3. We will comprehend the word “safety.”
4. We will know sleep without fear.
5. No matter how terrible the incest, nor how devastating its effects, we will recover and become whole again.
6. That feeling of hopelessness and self-condemnation will disappear.
7. We will lose our sense of toxic Feelings of shame and inadequacy often contribute both to the onset of addiction and its continuation. Addicts also often commit immoral acts, leading to further shame. This leads to a destructive shame-addiction cycle. Breaking the cycle is one of the keys to recovery. More and gain self-respect.
8. Revulsion will A momentary loss of focus on the road to recovery which is quickly rectified. It differs from relapse, which suggests a complete return to pre-recovery patterns of behavior. More away.
9. Our perpetrators will no longer have any power over us.
10. Fear of love and sexuality will leave us.
11. We will intuitively know how to handle intimacy.
12. We will suddenly realize that we are alive, lovely, whole, sane and safe.-siawso.org
12 Steps of Survivors of Incest Anonymous
1. We admitted we were powerless over the abuse, the effects of the abuse, and that our lives had become unmanageable.
2. Came to believe that a loving Higher Power, greater than ourselves, could restore hope, healing and sanity.
3. Made a decision to turn our will and our lives over to the care of a loving Higher Power, as we understood that to be.
4. Made a searching and fearless Step 4 recommends the addict conduct “a searching and fearless moral inventory.” This involves coming to terms with the flaws which preceded addiction and those that came as a result of it. More of ourselves, the abuse and its effects on our lives. We had no more secrets.
5. Admitted to a loving Higher Power, to ourselves, and to another human being, our strengths and weaknesses.
6. Were entirely ready to have a loving Higher Power help us remove all the debilitating consequences of the abuse, and became willing to treat ourselves with respect, compassion, and Accepting an inability to cope with addiction alone, is a major part of the recovery process. The same process involves accepting our flaws, responsibility for our actions, and the need to surrender to a Higher Power. More.
7. Humbly and honestly asked a loving Higher Power to remove the unhealthy and self-defeating consequences stemming from the abuse.
8. Made a list of all the people we may have harmed (of our own free will), including ourselves and our Inner Child(ren), and became willing to make amends to them all.
9. Made direct amends to such people where ever possible, except when to do so would result in physical, mental, emotional or spiritual harm to ourselves or others.
10. Continued to take responsibility for our own recovery, and when we found ourselves behaving in patterns still dictated by the abuse, promptly admitted it. When we succeed, we promptly enjoy it.
11. Sought through prayer and meditation to improve our Building a relationship with a Higher Power is a crucial element in recovery. This involves conscious contact with a Higher Power through prayer and meditation regularly. More with ourselves and a loving Higher Power as we understood that to be, asking only for knowledge of its will for us and the power and courage to carry that out.
12. Having had a spiritual awakening as a result of these steps, we tried to carry this message to other survivors and practice these principles in all our endeavors.-siawso.org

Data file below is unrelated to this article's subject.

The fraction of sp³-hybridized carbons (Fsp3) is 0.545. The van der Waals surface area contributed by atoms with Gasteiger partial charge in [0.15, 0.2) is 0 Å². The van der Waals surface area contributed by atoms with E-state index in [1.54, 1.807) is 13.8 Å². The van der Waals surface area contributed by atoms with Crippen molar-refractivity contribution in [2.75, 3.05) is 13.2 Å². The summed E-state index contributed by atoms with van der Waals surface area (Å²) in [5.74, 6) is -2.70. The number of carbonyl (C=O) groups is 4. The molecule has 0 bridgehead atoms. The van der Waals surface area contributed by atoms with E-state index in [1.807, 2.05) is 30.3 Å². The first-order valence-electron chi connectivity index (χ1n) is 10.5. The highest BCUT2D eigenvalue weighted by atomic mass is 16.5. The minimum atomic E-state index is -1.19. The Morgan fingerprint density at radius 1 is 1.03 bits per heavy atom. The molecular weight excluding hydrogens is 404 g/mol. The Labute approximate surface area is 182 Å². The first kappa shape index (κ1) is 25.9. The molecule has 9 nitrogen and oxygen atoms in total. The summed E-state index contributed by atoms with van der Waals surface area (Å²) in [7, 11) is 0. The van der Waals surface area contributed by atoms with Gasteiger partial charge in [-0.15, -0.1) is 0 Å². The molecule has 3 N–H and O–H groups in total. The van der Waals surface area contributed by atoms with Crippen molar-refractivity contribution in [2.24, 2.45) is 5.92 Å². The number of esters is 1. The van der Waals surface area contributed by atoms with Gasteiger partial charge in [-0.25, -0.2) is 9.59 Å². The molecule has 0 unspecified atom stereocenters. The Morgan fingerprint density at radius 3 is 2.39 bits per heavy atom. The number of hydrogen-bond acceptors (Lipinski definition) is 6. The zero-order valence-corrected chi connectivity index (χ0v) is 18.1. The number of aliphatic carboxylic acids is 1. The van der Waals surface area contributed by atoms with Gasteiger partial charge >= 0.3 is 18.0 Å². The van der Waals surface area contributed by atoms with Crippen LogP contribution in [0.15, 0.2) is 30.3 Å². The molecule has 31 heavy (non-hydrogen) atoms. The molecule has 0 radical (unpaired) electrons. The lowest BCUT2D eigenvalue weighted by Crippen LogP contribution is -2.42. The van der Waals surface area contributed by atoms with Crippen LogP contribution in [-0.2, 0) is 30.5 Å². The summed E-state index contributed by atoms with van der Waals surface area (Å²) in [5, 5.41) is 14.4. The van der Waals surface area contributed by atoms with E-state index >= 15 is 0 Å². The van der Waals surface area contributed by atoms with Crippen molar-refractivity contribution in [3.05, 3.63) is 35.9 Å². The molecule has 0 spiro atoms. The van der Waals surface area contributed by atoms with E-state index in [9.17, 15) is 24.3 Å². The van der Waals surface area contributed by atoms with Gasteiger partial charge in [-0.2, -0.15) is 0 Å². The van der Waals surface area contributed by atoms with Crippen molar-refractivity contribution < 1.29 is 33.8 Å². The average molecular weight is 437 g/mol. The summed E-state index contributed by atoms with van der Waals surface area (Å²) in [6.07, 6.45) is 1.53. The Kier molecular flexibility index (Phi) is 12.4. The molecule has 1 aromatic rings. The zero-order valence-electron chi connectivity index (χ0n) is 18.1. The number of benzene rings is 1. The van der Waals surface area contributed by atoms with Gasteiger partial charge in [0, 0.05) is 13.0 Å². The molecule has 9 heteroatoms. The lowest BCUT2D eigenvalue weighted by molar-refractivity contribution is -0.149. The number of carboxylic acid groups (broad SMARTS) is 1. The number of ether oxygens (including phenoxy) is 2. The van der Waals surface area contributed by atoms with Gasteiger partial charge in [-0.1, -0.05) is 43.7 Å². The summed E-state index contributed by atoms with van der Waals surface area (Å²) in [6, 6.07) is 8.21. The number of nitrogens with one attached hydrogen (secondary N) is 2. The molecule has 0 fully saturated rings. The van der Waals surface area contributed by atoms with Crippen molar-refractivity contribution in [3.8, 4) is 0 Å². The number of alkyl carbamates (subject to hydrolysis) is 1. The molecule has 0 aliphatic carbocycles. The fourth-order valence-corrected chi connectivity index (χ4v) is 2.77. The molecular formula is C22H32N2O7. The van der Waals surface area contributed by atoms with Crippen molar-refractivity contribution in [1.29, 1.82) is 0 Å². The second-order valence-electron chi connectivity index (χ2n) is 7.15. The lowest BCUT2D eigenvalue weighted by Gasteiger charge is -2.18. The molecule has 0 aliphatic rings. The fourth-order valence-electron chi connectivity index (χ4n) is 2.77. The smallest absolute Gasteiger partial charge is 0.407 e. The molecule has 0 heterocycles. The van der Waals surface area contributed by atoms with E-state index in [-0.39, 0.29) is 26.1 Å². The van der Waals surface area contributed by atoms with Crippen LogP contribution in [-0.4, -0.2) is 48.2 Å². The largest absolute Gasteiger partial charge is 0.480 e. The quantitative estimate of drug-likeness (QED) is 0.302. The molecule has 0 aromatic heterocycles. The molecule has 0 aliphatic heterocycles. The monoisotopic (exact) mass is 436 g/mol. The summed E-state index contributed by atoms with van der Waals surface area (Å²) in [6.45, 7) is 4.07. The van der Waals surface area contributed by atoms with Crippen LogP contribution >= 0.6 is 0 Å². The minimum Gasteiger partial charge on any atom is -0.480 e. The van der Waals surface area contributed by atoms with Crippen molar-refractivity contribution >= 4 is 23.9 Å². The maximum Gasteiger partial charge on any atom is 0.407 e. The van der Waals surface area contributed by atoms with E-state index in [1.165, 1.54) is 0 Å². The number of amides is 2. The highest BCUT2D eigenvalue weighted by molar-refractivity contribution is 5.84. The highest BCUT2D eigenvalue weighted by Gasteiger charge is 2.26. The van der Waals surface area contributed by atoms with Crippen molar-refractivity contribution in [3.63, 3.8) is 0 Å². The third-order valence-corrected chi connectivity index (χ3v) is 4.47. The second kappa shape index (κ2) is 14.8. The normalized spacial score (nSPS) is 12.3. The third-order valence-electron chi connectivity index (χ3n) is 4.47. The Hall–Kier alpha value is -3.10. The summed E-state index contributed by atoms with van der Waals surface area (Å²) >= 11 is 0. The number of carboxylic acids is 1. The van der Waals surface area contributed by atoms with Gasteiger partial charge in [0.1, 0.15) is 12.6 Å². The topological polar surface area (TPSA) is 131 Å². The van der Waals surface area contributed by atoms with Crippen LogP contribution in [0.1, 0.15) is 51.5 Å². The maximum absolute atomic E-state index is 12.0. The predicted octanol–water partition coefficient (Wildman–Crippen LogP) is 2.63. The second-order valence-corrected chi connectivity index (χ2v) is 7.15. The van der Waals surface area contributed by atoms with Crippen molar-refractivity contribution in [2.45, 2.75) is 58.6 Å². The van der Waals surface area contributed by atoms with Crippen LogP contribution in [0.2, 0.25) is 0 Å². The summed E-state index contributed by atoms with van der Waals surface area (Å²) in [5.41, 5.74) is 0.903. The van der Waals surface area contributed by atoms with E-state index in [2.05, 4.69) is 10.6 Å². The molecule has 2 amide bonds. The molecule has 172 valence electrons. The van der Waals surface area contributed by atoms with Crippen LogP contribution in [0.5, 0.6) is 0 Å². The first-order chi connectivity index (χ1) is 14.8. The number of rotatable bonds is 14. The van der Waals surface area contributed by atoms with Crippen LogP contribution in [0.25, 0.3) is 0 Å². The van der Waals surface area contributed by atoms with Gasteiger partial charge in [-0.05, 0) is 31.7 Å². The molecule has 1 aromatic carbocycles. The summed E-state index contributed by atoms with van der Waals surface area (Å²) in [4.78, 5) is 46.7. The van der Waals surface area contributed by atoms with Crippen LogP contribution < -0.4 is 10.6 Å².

12 Traditions of Survivors of Incest Anonymous
1. Our common welfare should come first; personal progress for the greatest number depends upon unity.
2. For our group purpose there is but one authority: a loving Higher Power, as this one may express her/himself in our group conscience. Our leaders are but trusted servants; they do not govern.
3. The only requirement for membership is that you are a victim of childhood sexual abuse, that you desire to recover from it, and that you have not abused any child as an adult.
4. Each group should be autonomous except in matters affecting another group or SlA as a whole.
5. Each SIA group has but one primary purpose: to carry its message to the survivor of childhood sexual abuse who still suffers.
6. An SIA group ought never to endorse, finance, or lend the SIA name to any outside enterprise lest problems of money, property and prestige divert us from our primary objective.
7. SIA strives to be fully self-supporting and will not accept contributions that compromise SIA’s autonomy or mission.
8. Survivors of Incest Anonymous Twelve Step work should remain forever non-professional, but our AA and other 12-step fellowships do not normally have employees. Instead, members volunteer and take roles necessary for the operation of the different groups and the larger infrastructure of the fellowship. Common roles of service include secretary, treasurer, and chairing meetings. More centers may employ special workers.
9. Survivors of Incest Anonymous groups, as such, ought never be organized, but they may create service boards or committees directly responsible to those they serve.
10. Survivors of Incest Anonymous has no opinion on outside issues; hence, the SIA name ought never be drawn into public controversy.
11. SIA public relations policy is based on attraction rather than promotion; we need always maintain personal Alcoholics Anonymous and all the 12 step groups modeled after it, protect the anonymity of its members. Members are forbidden from disclosing the identity of other addicts to outside sources or identifying themselves with the group on any form of public media. The idea behind this is to focus on the... More at the level of press, radio, films and television.
12. Anonymity is the spiritual foundation of all our Traditions, ever reminding us to place principles before personalities.-siawso.org